Apples and oranges: Making sense of the economics of advanced air mobility

Flying taxis, passenger drones, electric regional aircraft, and other forms of advanced air mobility (AAM) are a hot topic in aviation. Funding is pouring into the space, and more than 250 companies are working on solutions. And as the industry advances toward the first commercial operations—expected around the middle of the decade—leaders are carefully reviewing and adjusting business plans to understand where they can make profits and see a return on their investments.

An important building block of business plans is unit metrics for cost and revenue. Unit metrics can offer easy benchmarks across business models and time, help AAM leaders evaluate their competitiveness with other modes (such as personal car, public transit, or ride-hailing), and model scaling and growth. But while unit metrics such as “price per mile” seem intuitive and easy to use, they also hold significant risk of misinterpretation. Used incorrectly, they can easily lead to false conclusions—such as making the market seem larger than it is or making an option seem better than alternatives when in reality it is worse—and this in turn can lead to investment in the wrong businesses, development of the wrong aircraft and mobility models, and, ultimately, value destruction.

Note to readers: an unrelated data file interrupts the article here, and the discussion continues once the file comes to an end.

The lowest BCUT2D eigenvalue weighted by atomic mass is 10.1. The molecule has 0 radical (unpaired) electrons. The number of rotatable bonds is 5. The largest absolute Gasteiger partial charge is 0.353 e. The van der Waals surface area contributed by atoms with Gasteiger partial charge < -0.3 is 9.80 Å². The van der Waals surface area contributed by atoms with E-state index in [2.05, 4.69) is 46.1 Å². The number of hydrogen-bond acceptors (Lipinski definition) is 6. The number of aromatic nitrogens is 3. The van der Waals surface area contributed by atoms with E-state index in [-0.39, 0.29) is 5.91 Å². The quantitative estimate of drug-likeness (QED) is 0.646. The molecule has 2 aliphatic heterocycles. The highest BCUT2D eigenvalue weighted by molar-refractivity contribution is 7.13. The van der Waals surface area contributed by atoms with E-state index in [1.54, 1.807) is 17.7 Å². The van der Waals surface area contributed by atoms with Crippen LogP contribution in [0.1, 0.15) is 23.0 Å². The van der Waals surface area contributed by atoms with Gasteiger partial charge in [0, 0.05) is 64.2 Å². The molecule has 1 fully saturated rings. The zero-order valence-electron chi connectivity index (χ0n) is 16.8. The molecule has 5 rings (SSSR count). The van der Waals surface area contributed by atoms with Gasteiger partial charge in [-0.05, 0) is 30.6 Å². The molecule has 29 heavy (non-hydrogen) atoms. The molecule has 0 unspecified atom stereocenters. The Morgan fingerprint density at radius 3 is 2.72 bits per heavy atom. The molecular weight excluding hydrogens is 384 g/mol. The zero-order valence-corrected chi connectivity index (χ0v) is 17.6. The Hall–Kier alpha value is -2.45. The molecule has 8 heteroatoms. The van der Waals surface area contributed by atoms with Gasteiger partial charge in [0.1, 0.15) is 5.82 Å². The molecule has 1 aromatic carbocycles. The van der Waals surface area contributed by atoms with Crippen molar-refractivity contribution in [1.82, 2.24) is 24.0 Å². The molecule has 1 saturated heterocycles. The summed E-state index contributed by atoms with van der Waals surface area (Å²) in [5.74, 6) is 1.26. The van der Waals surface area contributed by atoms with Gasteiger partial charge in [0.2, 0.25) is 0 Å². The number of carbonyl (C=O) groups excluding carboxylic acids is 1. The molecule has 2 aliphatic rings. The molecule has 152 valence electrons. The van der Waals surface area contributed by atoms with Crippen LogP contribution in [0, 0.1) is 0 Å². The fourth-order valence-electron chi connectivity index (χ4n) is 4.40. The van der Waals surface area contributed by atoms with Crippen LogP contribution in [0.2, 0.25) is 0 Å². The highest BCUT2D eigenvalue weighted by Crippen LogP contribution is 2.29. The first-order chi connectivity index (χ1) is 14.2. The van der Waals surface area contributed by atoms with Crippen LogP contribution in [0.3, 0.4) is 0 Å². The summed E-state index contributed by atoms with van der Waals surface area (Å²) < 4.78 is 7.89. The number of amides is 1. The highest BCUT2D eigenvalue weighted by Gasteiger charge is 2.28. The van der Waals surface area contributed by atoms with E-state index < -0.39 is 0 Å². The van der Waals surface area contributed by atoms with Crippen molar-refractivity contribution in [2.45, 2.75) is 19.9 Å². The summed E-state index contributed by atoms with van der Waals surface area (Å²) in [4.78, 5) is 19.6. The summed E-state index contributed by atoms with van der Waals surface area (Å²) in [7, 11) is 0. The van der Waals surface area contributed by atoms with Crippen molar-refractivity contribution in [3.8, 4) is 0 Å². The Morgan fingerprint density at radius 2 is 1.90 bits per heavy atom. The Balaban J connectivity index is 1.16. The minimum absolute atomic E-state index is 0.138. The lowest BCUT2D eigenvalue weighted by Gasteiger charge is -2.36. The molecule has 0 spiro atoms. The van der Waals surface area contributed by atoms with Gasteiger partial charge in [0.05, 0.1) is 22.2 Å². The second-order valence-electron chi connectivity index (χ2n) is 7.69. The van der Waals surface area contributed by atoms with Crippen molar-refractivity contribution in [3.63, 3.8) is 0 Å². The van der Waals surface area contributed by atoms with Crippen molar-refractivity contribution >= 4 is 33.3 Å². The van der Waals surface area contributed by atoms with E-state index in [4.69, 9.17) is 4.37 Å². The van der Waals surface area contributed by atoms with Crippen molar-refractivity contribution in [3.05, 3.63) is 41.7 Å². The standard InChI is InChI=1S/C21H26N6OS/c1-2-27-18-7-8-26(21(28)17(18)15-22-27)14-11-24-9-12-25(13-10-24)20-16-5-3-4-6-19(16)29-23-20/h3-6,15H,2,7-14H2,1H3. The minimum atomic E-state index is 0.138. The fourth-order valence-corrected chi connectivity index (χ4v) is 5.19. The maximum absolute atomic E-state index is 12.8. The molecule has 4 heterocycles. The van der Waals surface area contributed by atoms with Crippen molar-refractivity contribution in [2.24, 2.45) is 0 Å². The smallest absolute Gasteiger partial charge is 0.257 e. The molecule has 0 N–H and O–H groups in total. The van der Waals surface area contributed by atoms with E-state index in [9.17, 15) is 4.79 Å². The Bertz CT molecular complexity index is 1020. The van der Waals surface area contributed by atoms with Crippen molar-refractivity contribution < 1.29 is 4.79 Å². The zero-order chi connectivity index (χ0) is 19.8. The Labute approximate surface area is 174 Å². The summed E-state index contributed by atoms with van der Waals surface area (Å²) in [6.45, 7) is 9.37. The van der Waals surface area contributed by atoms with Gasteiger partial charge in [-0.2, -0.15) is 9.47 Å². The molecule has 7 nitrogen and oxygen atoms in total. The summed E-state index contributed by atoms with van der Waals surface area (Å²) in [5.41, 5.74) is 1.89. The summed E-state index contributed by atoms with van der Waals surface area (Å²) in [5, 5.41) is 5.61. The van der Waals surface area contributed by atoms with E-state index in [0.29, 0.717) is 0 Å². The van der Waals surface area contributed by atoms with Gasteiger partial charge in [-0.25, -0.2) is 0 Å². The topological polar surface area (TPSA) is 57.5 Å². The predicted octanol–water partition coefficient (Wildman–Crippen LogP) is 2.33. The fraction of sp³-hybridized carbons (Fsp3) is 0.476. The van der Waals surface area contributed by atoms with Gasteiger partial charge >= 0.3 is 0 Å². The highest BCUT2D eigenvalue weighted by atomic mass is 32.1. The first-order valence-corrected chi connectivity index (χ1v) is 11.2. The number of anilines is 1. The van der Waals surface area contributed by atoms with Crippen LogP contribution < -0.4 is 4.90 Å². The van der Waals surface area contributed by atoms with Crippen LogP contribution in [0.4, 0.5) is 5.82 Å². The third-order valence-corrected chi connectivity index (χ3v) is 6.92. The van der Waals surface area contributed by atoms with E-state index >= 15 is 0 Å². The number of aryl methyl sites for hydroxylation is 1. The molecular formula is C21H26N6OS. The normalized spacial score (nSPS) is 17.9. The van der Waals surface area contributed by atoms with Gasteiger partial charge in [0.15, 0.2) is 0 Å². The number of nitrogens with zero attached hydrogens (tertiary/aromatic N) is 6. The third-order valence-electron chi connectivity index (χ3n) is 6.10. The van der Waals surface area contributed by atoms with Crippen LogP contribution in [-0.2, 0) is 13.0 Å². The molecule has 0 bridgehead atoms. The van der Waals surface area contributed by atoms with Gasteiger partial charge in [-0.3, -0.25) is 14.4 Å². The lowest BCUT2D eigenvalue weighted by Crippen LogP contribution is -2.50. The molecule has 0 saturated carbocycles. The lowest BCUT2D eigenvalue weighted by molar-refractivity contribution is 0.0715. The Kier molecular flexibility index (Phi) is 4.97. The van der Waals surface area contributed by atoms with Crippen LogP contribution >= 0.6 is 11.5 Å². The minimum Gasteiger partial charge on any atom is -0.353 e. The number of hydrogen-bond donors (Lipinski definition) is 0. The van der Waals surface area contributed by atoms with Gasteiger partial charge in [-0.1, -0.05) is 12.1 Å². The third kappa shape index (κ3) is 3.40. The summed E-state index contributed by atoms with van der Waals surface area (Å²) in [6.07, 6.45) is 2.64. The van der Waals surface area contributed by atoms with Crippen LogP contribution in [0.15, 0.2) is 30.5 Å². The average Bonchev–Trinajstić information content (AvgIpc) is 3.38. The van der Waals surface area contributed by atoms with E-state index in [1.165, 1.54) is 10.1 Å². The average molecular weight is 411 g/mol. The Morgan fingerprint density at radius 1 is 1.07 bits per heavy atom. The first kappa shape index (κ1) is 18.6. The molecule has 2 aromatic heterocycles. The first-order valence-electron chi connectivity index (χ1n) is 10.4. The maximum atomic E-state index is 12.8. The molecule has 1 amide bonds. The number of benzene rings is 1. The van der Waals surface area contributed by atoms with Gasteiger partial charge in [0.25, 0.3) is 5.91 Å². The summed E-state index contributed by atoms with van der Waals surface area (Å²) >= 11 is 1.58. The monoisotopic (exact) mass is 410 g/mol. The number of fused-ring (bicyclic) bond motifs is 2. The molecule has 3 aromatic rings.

With unit metrics, the devil is in the details. While it might seem obvious to some, a surprising number of people compare apples and oranges when talking about this industry. To fully understand the economics, we need to clearly define unit metrics and make sure we’re comparing apples with apples. The following discussion aims to provide some clarity about how to properly adjust unit metrics. It does not mean to endorse any absolute price points—that requires a longer and deeper discussion.

Defining unit cost and revenue

Unit cost for transportation is usually seen as cost per unit of distance (for example, dollars per passenger mile), but in the context of AAM, two things need to be clearly defined: the scope for which the cost is assessed, and how the distance is measured (exhibit).

Understanding the economics of advanced air mobility relies on clear definitions of the scope of the cost and the distance of the trip.

On the scope side, we can look at cost from several different perspectives: cost per vehicle, cost per seat, and cost per passenger. There are also three ways to think about distance: the direct (great circle) distance, which is the most direct path between two points; the road distance, which reflects the indirect nature of road travel; and the air distance, which is the aircraft’s flight path. Air distance tends to be shorter than road distance but longer than direct distance because the aircraft needs to maneuver for takeoff and landing and around other traffic and geography.